Free checking accounts still exist … you just need to know where to look

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Free checking accounts still exist … you just need to know where to look

It’s not just Bank of America customers who are shelling out extra cash in fees.

Earlier this month, Bank of America switched certain customers into accounts that require a $12 monthly fee unless they have a direct monthly deposit of $250 or more or maintain a minimum daily balance of at least $1,500.

“This is one of the lowest qualifiers in the industry and a great value,” said Betty Riess, a spokeswoman for the bank.

But customers were decidedly unhappy — as of the latest tally, a Change.org petition protesting the move had 50,000 signers.

For those grieving the loss of free or low-cost checking, this is nothing new; banks have been pushing up what they charge customers for years.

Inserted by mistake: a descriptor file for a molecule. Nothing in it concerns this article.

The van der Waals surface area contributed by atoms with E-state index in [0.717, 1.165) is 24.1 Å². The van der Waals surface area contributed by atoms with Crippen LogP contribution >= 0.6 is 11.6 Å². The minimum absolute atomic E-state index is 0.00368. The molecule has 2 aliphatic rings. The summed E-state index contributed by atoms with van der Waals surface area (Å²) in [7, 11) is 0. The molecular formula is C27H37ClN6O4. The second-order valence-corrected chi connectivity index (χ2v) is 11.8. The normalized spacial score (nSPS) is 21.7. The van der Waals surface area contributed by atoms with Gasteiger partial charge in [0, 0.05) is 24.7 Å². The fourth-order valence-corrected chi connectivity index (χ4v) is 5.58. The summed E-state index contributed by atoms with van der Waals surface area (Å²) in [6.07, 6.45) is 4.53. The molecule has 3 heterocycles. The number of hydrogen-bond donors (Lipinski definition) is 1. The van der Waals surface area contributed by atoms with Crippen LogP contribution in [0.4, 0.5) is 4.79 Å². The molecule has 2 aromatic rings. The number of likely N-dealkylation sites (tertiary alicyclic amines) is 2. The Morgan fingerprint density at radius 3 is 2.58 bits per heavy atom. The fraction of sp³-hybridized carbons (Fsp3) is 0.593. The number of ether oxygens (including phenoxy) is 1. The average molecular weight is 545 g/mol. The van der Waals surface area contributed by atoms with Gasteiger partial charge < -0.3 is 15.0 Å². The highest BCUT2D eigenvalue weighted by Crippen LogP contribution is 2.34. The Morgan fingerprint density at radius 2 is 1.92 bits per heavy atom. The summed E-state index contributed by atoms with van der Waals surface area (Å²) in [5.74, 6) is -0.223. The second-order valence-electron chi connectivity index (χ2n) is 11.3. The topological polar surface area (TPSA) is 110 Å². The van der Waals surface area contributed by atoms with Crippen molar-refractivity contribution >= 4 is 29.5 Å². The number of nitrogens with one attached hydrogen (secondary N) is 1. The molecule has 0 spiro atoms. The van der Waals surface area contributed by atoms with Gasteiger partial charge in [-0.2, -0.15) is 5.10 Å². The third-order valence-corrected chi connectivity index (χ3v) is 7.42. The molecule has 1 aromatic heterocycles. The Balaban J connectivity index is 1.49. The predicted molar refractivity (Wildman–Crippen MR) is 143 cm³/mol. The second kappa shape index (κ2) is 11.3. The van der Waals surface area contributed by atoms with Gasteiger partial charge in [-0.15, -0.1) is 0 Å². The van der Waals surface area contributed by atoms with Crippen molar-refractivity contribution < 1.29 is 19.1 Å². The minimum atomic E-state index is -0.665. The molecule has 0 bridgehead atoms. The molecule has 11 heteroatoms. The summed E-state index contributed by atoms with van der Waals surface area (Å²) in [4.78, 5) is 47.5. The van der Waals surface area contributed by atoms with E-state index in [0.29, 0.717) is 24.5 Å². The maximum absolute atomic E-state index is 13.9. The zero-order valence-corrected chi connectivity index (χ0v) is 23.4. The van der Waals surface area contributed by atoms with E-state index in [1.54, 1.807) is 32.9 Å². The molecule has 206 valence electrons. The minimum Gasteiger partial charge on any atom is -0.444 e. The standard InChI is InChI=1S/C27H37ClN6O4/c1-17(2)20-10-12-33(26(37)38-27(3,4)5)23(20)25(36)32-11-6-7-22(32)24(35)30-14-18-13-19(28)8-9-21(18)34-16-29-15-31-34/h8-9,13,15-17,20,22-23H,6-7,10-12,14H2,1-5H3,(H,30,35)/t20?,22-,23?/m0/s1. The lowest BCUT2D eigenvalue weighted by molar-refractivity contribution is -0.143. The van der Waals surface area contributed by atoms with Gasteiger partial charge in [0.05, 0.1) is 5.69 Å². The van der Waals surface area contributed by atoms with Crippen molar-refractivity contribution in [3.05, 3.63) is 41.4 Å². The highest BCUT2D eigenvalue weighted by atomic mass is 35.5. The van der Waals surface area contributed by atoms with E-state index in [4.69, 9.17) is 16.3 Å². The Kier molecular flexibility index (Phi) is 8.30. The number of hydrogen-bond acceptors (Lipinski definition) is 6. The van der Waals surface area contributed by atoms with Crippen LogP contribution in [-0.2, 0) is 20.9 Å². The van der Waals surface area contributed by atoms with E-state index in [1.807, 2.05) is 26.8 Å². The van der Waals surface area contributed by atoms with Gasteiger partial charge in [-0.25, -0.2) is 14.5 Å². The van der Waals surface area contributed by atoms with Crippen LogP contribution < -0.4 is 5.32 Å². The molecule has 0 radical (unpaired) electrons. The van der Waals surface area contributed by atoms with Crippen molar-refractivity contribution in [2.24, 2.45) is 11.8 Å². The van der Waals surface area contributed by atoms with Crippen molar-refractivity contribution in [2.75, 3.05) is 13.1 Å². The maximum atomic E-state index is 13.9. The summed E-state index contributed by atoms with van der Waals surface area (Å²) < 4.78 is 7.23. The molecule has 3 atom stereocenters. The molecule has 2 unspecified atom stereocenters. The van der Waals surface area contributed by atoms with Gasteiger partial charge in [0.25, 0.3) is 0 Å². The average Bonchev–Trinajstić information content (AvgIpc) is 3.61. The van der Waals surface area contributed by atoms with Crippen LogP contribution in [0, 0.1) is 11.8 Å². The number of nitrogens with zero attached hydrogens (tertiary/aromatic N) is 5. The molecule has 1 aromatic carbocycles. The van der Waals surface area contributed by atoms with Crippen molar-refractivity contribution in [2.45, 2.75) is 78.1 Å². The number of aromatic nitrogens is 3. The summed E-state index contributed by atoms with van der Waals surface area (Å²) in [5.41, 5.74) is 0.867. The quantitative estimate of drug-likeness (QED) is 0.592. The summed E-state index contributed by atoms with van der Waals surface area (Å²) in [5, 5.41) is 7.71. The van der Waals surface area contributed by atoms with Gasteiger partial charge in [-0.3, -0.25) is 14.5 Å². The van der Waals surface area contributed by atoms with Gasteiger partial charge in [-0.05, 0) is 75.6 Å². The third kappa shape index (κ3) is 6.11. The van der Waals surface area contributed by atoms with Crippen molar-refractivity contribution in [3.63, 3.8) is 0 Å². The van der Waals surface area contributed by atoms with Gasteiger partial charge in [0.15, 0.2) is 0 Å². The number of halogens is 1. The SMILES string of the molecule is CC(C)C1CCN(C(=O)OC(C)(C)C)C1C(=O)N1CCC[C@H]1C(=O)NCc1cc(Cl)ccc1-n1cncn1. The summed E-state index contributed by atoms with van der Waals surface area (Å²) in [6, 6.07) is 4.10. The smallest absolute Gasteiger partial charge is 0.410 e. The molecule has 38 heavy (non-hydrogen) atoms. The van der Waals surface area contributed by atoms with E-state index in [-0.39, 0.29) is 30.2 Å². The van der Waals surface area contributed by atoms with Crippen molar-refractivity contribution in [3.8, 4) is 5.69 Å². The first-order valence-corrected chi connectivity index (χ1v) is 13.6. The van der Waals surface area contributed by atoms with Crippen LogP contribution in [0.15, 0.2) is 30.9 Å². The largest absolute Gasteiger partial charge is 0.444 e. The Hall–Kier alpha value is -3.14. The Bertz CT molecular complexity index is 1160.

“The landscape is still one where fees are rising,” said Greg McBride, Bankrate.com’s chief financial analyst. “I don’t expect that’s going to change anytime soon.”

However, “the availability of free checking with no strings attached still exists,” he said.

In fact, 38 percent of banks and 84 percent of the nation’s largest credit unions offer a standalone free checking account (meaning checking accounts with no monthly service fee), according to Bankrate.

Yet Americans are still paying $15 billion in fees, including monthly service charges, the Consumer Financial Protection Bureau has said.

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